Until I was about 8, I lived a few blocks away from New York’s Museum of Natural History.
I would go there often with my father, to tour the exhibits and because he, a radiologist, volunteered at the museum to help authenticate their antiquities through radiocarbon dating that had just recently been developed.
He’s long dead, but I can conjure the image now—him taking my hand as we climbed the steps past the massive statue of Teddy Roosevelt on horseback.
That statue, soon to be removed to an unspecified location, loomed large in my early childhood, much larger than the Statue of Liberty that I can recall visiting but once until adulthood. The Roosevelt statue was New York to me.
I guess it also became a symbol of time well spent with my father when I was a boy. As a doctor, he was a busy man and didn’t have time for a lot of the father-son outings we both enjoyed.
I also remember looking up at the Native American—or Indian as I would call it then—and African figures who flanked the rough and ready president. I can’t recall thinking of them as lesser—or having what might be construed as nascent racist feelings toward them—but saw them as powerful, almost magical, mysterious humans far away from my constrained urban life and, hopefully, to be emulated someday in a distant and more adventurous adulthood.
Indeed, the entire museum was a land of mystery with its giant squid on the ceiling competing with Tyrannosaurus Rex for the most extraordinary animal one could ever imagine.
I didn’t know much of Roosevelt, except that my father told me he was responsible for our national park system, places of wonder known only to me by the magnificent dioramas in the Hall of North America. My father, who had been to some of them, assured me they were as magnificent as their representations. (I wanted to go and, eventually, did, though there are still many I haven’t seen.)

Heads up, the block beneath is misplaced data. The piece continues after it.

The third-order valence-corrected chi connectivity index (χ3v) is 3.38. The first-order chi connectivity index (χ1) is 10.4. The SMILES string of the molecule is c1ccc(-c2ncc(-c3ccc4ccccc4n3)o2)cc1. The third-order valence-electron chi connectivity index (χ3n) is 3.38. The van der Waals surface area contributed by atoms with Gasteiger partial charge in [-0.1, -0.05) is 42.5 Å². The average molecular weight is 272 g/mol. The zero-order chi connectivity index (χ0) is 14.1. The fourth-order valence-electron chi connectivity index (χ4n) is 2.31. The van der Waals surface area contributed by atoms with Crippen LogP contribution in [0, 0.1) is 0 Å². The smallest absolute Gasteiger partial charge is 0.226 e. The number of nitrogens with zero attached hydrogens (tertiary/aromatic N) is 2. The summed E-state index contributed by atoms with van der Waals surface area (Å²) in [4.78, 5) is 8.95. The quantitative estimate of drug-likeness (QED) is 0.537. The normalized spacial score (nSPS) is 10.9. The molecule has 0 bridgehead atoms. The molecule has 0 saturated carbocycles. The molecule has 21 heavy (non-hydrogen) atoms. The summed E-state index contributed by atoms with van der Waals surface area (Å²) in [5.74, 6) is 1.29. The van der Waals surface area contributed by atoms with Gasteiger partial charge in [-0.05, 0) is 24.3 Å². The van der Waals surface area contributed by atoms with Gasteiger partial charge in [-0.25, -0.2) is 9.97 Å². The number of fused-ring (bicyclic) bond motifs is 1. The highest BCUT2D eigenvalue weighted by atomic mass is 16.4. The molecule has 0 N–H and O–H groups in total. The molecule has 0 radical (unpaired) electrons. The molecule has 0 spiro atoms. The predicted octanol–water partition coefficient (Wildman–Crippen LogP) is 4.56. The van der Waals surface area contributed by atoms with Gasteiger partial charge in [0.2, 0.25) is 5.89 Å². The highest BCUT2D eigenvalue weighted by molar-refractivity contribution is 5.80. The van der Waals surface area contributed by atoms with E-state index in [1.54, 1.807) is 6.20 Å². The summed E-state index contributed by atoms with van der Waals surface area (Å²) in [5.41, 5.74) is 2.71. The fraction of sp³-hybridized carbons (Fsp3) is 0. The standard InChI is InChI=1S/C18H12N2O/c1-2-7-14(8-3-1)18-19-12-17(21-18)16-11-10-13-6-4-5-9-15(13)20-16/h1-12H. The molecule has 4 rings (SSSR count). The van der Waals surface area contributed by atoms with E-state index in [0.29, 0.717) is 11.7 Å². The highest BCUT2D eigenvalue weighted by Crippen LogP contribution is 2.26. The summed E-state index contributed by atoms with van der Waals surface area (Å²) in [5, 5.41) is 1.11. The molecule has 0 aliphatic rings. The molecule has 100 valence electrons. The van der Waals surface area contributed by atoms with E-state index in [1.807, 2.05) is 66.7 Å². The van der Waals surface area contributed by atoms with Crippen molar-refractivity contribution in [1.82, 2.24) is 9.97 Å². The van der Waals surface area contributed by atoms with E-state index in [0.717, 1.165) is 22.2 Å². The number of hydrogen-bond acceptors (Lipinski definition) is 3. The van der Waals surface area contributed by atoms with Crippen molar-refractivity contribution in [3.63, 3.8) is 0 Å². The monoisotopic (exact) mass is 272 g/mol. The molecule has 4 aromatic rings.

Growing up in New York, I always had black and Puerto Rican friends. Some of them would come to the Museum of Natural History with me. We were freer than kids are these days. Sometimes we would go to the Metropolitan Museum of Art too, and play hide-and-seek in the Egyptian pyramid exhibit until the guards kicked us out.
Maybe I was unconscious, but I can’t remember racism figuring into those excursions in any way. But I do remember all of us pranksters pretending to pull the tail of Teddy Roosevelt’s horse and similar wisenheimer activities that befit 8- or 9-year-olds.
But the last thing we would have thought of doing was to deface a monument—or to destroy one?
Was it an age of innocence? Possibly. Or possibly it’s now, in a different and more tragic way, augmented by weak leaders unable or unwilling to stop the carnage.
Sure, I eventually came to know Roosevelt was a more complex character than just a goody-goody conservationist with exotic friends. There were, shall we say, imperialist overtones.
But bad as they may be, is that a reason to excommunicate him from his place in front of one of America’s iconic museums, a place his activities and interests merited far more than any other president?
Actually, I think it’s insulting, removing statues like Roosevelt’s—insulting to blacks, whites, and everyone else. Unless we’re truly imbeciles, all of us know life is complicated, and few people are pure. In fact, no one, as far as I can tell, is pure, at least no one I’ve ever met.
Also, we all know, unless we’re imbeciles, there are different standards for every era of history. Learning to understand that is part of a basic education, an education, I am sad to say, that has been sorely lacking in our society of late.
Now, of course, I can understand certain Confederate statues should go, but in a world where numbskulls are desecrating a statue of Cervantes—who not only was one of the greatest authors in history, but also the possible progenitor of the novel form itself and himself a former slave—you know things have not only gone off the deep end, they’re headed for the bottom of the Mariana Trench without an oxygen tank.
So when I heard Roosevelt’s great-great-grandson supported the removal of the statue, I felt depressed. I don’t know if his stance was moral narcissism or virtue signaling or what it was, but it was really, really sad.
New York will never be the same.
I wonder what my father would have thought.
Roger L. Simon is an award-winning author, Oscar-nominated screenwriter, and co-founder of PJ Media. His most recent books are “I Know Best: How Moral Narcissism Is Destroying Our Republic, If It Hasn’t Already” (non-fiction) and “The GOAT” (fiction).
Views expressed in this article are the opinions of the author and do not necessarily reflect the views of The Epoch Times.